Sunday, April 24, 2011

The Lightness of Hyper-Segregation: A Review of Henry Taylor's Exhibition at Blum & Poe

Review by Maximillian Piras

Photos by Roxanne Sexauer

There is really no way to reconcile the arrangements Henry Taylor made inside the Blum & Poe gallery. If they seem displaced, confused, and thrown together it is because they have no option to be otherwise. They have been forced into a fixed space that lacks viable resources for enlightenment. To spell it out: they are oppressed. This is of course not speaking literally of Taylor’s physical pieces, but his subjects. For those that might not feel the imposing hopelessness projected by his massive canvases and array of faceless black sculptures, then you might want to study further into hyper-segregation.

Taylor’s voyeuristic eye has been looking into the urban landscapes which have caged its inhabitants, those who lack resources to escape – or more plainly put: to go on vacation. His subjects are those who were born into the inner city, and who will die in the inner city. Although it is not necessarily a quick read, coinciding with Taylor’s own statements regarding his work. He mentions that it isn’t his goal to beat anyone over the head with a message; he holds no strong political agenda. At most he should be classified as a social observer. Which might be why his paintings are so enjoyable.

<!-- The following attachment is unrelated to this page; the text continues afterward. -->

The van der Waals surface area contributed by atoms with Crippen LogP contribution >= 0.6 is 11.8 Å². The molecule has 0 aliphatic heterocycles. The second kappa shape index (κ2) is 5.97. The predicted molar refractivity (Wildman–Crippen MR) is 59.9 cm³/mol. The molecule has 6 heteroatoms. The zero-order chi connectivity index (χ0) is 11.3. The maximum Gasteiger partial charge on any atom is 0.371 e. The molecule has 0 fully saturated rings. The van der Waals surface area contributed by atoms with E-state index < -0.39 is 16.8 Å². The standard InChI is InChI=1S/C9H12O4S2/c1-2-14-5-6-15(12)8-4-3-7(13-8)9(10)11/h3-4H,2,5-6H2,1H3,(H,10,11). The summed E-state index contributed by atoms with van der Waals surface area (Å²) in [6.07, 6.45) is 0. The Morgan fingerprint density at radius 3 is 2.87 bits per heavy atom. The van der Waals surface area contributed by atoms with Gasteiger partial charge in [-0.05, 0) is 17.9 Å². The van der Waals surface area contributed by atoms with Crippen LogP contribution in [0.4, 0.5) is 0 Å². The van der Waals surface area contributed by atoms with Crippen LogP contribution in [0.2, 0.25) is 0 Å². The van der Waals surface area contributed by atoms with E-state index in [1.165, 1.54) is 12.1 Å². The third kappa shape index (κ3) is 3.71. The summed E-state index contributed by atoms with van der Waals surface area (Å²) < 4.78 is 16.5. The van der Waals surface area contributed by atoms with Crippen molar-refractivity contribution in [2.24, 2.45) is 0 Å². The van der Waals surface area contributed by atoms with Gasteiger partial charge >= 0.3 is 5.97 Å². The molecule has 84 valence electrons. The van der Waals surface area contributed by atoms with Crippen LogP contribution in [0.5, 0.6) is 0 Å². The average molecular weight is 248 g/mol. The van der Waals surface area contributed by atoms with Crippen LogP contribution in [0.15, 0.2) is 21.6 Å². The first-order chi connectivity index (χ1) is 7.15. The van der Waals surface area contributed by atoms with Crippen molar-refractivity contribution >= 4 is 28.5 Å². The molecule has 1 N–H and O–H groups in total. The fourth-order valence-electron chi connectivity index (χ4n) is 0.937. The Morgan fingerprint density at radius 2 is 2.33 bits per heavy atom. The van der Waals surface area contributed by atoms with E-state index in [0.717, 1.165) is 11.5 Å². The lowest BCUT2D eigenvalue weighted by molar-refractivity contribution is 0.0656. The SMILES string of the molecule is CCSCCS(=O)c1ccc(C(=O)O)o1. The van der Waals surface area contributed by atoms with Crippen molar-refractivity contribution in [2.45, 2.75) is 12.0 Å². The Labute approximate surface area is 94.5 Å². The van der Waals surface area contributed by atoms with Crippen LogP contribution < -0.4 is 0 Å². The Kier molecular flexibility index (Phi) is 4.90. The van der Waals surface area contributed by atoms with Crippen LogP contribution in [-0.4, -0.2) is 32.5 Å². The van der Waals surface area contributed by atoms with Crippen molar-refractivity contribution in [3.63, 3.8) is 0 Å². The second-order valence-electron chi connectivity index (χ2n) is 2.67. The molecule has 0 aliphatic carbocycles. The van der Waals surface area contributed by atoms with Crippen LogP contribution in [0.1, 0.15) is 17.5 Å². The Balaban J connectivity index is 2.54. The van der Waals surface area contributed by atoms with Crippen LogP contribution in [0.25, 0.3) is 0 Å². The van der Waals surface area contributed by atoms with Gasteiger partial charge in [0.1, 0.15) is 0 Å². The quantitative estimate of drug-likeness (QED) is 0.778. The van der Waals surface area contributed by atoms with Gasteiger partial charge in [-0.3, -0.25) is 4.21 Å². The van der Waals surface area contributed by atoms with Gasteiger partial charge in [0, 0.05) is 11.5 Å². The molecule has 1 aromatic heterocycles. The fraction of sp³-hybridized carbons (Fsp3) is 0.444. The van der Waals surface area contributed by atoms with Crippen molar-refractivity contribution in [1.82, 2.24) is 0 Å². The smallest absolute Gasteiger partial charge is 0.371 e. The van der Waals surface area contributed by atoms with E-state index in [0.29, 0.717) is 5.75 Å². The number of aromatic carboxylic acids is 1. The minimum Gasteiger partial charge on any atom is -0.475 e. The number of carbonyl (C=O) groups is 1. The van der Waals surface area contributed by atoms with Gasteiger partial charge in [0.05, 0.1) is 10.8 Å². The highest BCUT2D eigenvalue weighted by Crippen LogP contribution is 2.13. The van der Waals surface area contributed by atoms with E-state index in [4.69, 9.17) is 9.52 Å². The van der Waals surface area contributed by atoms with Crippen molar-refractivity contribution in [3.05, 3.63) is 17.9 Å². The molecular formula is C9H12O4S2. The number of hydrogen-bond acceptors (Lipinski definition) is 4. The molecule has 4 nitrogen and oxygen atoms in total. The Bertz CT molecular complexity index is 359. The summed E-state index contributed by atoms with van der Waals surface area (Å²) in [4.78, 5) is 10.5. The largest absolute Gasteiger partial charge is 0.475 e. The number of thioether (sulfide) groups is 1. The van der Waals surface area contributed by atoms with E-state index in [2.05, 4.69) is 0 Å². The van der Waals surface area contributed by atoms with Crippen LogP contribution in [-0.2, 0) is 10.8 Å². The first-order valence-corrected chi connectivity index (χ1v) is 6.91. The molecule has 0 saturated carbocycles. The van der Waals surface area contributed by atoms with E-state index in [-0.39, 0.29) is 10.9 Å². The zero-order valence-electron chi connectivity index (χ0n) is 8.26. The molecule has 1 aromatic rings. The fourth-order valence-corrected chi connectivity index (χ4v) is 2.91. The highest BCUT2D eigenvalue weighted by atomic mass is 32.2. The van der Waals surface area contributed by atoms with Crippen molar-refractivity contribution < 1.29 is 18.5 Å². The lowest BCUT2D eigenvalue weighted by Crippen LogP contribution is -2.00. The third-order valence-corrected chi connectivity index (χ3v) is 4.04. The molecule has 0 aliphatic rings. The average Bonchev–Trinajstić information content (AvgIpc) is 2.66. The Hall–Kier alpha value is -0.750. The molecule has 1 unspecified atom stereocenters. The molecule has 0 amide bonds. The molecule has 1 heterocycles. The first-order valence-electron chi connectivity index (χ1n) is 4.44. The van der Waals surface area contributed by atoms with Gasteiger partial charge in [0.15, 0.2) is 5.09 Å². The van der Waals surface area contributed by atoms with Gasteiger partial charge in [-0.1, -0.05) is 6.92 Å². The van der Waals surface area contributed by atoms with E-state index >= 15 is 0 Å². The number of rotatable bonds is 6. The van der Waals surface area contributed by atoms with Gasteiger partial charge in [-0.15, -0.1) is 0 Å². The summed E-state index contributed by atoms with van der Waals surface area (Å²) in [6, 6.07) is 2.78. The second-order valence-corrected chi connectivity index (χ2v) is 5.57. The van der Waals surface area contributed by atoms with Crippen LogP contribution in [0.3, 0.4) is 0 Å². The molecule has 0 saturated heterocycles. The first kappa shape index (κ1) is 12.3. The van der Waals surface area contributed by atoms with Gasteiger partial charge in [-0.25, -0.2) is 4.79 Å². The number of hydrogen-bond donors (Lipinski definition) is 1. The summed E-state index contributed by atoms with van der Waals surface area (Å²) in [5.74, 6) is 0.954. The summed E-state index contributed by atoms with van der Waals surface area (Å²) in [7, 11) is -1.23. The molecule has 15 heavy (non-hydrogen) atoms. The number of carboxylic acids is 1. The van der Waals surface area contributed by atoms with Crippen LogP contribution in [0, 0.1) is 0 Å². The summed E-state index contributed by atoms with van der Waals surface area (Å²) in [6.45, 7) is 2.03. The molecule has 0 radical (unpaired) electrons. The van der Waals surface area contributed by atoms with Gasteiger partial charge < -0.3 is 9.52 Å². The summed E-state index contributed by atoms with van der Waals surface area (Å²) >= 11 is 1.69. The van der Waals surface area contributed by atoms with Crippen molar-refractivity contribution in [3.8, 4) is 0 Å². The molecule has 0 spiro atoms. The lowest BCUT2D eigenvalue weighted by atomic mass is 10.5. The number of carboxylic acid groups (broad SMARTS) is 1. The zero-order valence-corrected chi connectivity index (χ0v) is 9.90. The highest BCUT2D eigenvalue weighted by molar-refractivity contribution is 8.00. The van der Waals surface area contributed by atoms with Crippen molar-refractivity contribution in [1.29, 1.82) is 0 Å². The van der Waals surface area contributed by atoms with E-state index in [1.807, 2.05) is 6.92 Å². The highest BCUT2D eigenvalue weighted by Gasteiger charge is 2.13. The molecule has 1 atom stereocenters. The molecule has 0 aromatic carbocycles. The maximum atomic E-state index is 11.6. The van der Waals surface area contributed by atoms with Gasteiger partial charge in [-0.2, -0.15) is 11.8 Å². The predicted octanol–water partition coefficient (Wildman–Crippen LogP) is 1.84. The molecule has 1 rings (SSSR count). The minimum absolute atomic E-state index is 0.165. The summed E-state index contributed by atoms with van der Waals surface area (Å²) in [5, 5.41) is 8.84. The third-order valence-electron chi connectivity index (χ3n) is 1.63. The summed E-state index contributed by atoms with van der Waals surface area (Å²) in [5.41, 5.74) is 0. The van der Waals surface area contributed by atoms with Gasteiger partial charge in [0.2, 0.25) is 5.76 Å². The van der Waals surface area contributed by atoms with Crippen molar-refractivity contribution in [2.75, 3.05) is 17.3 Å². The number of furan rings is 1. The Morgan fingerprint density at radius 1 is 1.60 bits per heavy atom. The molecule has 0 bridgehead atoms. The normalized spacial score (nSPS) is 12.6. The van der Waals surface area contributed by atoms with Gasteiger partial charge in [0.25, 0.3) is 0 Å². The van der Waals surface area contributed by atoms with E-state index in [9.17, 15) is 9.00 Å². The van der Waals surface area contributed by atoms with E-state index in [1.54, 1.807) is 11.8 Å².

If Taylor has one gift emerging above his others, it is his grace in portraying the lightness of his subjects. Who knows why, but his subjects generally appear content. If he is speaking of the tragedies in hyper-segregation, then perhaps his subjects are unaware of their own encapsulation… or just do not care. Of course to consider Taylor’s paintings in this single scope would be to completely undermine his artistic existence. He does not solely existence to enlighten us on this occurrence, but he is damn good at it.

Inside the subtle nuances the darkness appears. Slight portrayals of the shortcomings in education, oppression by authority figures, and worship of marketable idols as escapism transcend throughout. The most prominent for me rose from his painting That’s My Baby Sister, where one subject sports a sweatshirt reading “Califirnia”. It’s also an easy guess to see his sculptures, which are essentially arrangements of detritus painted black, in this light. One area looks like a shrine to Michael Jackson, as his poster hangs above an arrangement of chairs broken apart and incorrectly reconstructed.

Thus far Taylor’s exhibit is one of the best I’ve seen this year. It could easily be considered outsider art, but perhaps only as a beneficial classification. This is the type of art that holds its own visual language and database, which can be utilized free from preconceived contexts often dwelled upon in the art world. In that respect it is more humanitarian and accessible to any outside the aristocracy and bourgeois. Fittingly so, since the latter are the ones likely to see it, it could contain the power to turn any quick to dub it outsider into the outcasts themselves. Because to regard this art as irrelevant echoes dangerously close to saying: there is no solution, for there is no problem.

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